INSIDE A BLUEBIRD NEST BOX
This bluebird nest box sits in a field on the edge of Mendon Ponds Park in Monroe County, New York State
After more than two weeks of incubation the eggs were checked and found to be undeveloped. The bad eggs were removed after the birds abandoned the nest. Hoping for a renesting.
These images were obtained by mounting a camera with a view inside a bluebird nest box . Abundant insects from the nearby ponds as well as abundant berry bushes and mulberry trees provide food for the bluebirds.
The Eastern Bluebird, Sialia sialis, is the State bird of New York. This brightly colored member of the thrush family was once commonly found through Eastern North America. Some of the Eastern Bluebird’s relatives in the thrush family include the Mountain Bluebird, Western Bluebird and the American Robin. This beautiful blue, red and white bird has an average length of 7 inches and a wing span of 11 – 13 inches. Unlike the rich songs of the American Robin and the Wood Thrush the Eastern Bluebirds song is thin. The song is a pleasing soft phrase of mellow whistles chiti WEEW wewidoo.
The Eastern Bluebird prefers open land with scattered trees or fence post for perching. Its’ traditional habitats are meadows, orchards, and farmland edges. Today this species has adapted to its’ changing environment and is now found on golf courses, parks, gardens and roadsides. Whatever habitat they choose it must provide adequate feeding sources, especially insects and plants
Eastern Bluebirds feed by harvesting insects from foliage and by catching insects on the wing as it hovers in midair. Insects such as grasshoppers, crickets, katydids, and beetles comprise approximately 60 – 70 % of their diet. They engage in an unusual feeding behavior for thrushes, ground-sallying. Flying from a perch, a bluebird alights on the ground briefly to capture an insect before returning to its perch. The remainder of the bluebird’s diet is composed mostly of berries, fruit and seeds.
In early spring the males reestablish their breeding territory by selecting a nest site. Typically this is a hole in a tree or fence post or specially constructed nest box provided by human admirers of this bird species. The nest construction starts a few weeks later with the arrival of the females. The female is the primary nest builder. She works diligently for approximately 10 days to construct a small cup shaped nest lined with grass, feathers and hair. She then lays 3 -7 eggs but usually 4 -5 white to pale blue eggs and incubates them for 13 -16 days. When the young hatch they are helpless, have little down and their eyes are closed. They grow quickly on a steady diet of insects provided by both parents. The young birds are ready to fledge in 15 -20 days. The fledglings are speckled with white spots on a brownish gray background and a hint of blue on developing flight feathers. The speckled breast illustrates their relation to other speckled thrushes. As they mature, the speckles on their breast disappear as the rusty color on the breast develops. The males eventually develop a beautiful head, back, and wings while the female’s head, back and wing covers become a solid bluish gray with only the flight feathers, tail and rump feathers emulating the blue of the male. The young stay around for feeding lessons by their parents. The female will start a second brood soon after the first brood has fledged.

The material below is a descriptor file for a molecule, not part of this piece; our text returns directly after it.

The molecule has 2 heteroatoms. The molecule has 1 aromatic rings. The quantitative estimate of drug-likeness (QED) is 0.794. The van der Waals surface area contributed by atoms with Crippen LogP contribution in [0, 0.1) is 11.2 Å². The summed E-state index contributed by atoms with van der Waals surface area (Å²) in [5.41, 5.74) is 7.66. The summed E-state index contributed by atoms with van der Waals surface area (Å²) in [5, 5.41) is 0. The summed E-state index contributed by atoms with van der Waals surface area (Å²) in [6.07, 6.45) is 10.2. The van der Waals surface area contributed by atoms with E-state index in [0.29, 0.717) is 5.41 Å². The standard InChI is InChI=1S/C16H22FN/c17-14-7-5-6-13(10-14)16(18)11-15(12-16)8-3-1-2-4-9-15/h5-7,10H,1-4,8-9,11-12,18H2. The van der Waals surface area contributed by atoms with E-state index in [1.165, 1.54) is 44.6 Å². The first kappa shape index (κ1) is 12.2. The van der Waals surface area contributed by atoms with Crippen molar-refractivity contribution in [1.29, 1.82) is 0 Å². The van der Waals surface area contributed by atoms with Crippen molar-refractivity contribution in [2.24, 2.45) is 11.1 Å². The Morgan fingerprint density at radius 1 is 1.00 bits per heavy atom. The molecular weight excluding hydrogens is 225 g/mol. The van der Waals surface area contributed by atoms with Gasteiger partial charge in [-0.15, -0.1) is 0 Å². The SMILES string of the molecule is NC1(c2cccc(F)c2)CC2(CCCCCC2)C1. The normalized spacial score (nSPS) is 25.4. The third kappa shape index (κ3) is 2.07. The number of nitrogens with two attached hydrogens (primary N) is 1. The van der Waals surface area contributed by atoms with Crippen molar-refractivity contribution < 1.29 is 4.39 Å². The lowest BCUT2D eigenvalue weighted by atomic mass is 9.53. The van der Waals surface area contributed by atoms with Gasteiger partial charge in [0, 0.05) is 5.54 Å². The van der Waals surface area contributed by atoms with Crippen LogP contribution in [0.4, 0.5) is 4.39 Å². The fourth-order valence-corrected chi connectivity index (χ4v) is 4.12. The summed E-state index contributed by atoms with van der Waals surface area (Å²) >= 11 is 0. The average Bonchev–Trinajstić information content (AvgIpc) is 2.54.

The Eastern Bluebird is considered to be partially migratory, leaving their northern homes when food sources become scarce or when temperatures fall for extended periods of time. They travel to the Southern United States and Mexico.
Research suggests that the Eastern Bluebird population has declined as much as 90% since 1940. The decline in the Eastern Bluebird population coincides with the abandonment and regrowth of farmland into forest. Loss of traditional nest cavities in old apple orchards and wooden fence posts on large open fields are probably contributing factors to the decline in population. Other factors that began to take a toll on the Eastern Bluebird were the use of persistent pesticides and the introduction of two serious nest competitors, the house sparrow and the European starling. These two species not only compete with the Eastern Bluebird for food, but they also compete for nest sites. These more aggressive birds often force the timid bluebird from its nest, sometimes building their nest over the bluebird’s nest and eggs.
The most effective conservation measure has been the introduction of specially constructed nest boxes. Groups and individuals have built and maintained nest boxes for Eastern Bluebirds throughout Eastern North America. This volunteer effort has positively influenced the Eastern Bluebird population.
BLUEBIRD NEST CAMERA
The bluebird nest camera was installed in a typical bluebird nest box by drilling a large hole in the roof of the box to fit a length of inch and a half PVC tubing. Four additional holes were bored in an array around the central large hole. The PVC tubing was modified to mount a small circuit board sized video camera looking straight down into the nest box. The four holes surrounding the PVC camera enclosure were covered with opalized squares of plastic to provide diffuse illumination for the nest interior while providing protection from the weather. The signal from the video camera and a small microphone was wired via approximately 500 feet of coaxial cable to a nearby home where nesting activities could be observed and uploaded to the internet..